I’m afraid this became my favorite books: though I did read some fun books that were new to me in 2007, I don’t think I loved any of them. And to quote my tagger, Medieval Woman, “When I read for fun (i.e., not obscure Middle English romances), I read trash. Yep, that’s right. Trash. . . . I also read my favorite books over and over again. 4 or 5 times means nothing to me.” So my responses might be the same as they would have been last year. And may be again next year.
What I mostly read for fun, though, is fantasy, children’s literature, and mysteries. But I think this list will be all the first two, as I’ve been a bit off mysteries in the last year.
1. Susanna Clark, Jonathan Strange and Mr. Norrell. I read it when it first came out; this year, I liked it even more than the first time. Fantasy with footnotes: what could be more fun?
2. Pamela Dean, The Secret Country trilogy. Not at all new, but topping the favorite list. I originally read it in grad school, when a friend lent me her battered paperbacks. After I got a job, we mailed each other her copies across the country, several times, because both of us are re-readers and for a long time it was impossible to find these books. Finally they were re-issued a couple of years ago. The Secret Country, The Hidden Land, and The Whim of the Dragon. Reading these always makes me happy.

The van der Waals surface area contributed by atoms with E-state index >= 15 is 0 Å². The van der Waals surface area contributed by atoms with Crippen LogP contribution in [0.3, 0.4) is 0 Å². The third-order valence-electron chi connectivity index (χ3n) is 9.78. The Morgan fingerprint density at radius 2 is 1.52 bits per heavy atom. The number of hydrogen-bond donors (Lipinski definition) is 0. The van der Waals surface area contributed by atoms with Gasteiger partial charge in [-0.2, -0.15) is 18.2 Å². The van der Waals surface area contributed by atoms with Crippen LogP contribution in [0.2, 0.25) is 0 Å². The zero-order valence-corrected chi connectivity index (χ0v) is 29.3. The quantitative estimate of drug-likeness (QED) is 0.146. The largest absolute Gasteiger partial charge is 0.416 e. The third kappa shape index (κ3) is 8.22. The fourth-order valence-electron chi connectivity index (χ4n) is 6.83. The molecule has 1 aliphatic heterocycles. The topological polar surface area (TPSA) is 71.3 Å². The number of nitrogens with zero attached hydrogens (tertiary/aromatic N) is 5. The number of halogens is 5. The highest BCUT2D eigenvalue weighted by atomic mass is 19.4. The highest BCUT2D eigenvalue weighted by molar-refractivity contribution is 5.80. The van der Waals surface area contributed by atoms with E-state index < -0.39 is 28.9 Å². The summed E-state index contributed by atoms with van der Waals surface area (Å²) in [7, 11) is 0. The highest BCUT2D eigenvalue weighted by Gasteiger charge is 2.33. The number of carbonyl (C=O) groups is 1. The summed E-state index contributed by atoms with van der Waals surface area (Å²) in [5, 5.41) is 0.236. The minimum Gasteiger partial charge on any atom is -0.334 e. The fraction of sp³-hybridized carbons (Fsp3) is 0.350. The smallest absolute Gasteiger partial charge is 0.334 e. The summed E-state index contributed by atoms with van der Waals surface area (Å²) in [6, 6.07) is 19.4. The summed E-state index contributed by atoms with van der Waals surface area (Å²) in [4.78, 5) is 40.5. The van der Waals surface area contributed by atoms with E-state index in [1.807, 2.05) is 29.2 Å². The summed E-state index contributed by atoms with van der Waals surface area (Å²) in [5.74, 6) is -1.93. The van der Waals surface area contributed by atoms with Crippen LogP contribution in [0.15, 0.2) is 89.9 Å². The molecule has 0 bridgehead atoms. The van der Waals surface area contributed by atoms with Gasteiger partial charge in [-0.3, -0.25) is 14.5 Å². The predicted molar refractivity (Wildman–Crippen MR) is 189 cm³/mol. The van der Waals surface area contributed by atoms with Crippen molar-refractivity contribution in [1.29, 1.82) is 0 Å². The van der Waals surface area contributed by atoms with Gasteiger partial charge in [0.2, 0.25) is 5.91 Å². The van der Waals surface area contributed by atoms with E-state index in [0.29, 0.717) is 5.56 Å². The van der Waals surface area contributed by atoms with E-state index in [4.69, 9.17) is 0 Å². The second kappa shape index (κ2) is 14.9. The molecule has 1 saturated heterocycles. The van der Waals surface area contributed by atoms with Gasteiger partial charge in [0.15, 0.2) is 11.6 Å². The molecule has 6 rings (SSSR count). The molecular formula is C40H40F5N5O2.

3. Lois McMaster Bujold, The Curse of Chalion. And Paladin of Souls. These are brilliant. I love the world of Chalion-Ibra. (I’m also fond of her Vorkosigan series. Not so much the new series—too long-winded and goopy.)
4. Arthur Ransome, Swallows and Amazons. There’s nothing so worthwhile as simply messing about in boats, and being trusted by parents to behave sensibly while you’re camping out, without them.
5. Pamela Whitlock and Katharine Hull, The Far-Distant Oxus. Two schoolgirls were inspired by their love of Ransome’s books to write their own series, back in the thirties. The children in this one imagine themselves in Persia, inspired by Matthew Arnold’s Sohrab and Rustom. It’s a little weird to read this now, as the kids shop in “Cabul” for camping provisions. But if you like Ransome, you’d like these.
I’m not sure of the etiquette of tagging people. Should it be those who have commented here? People on whose blogs I have commented? Can it be people I read but haven’t commented on? I am inclined to spread this to the Southern Hemisphere and tag Stephanie Trigg and StyleyGeek. But I don’t think Styley knows me, and Trigg has been here only once, recently.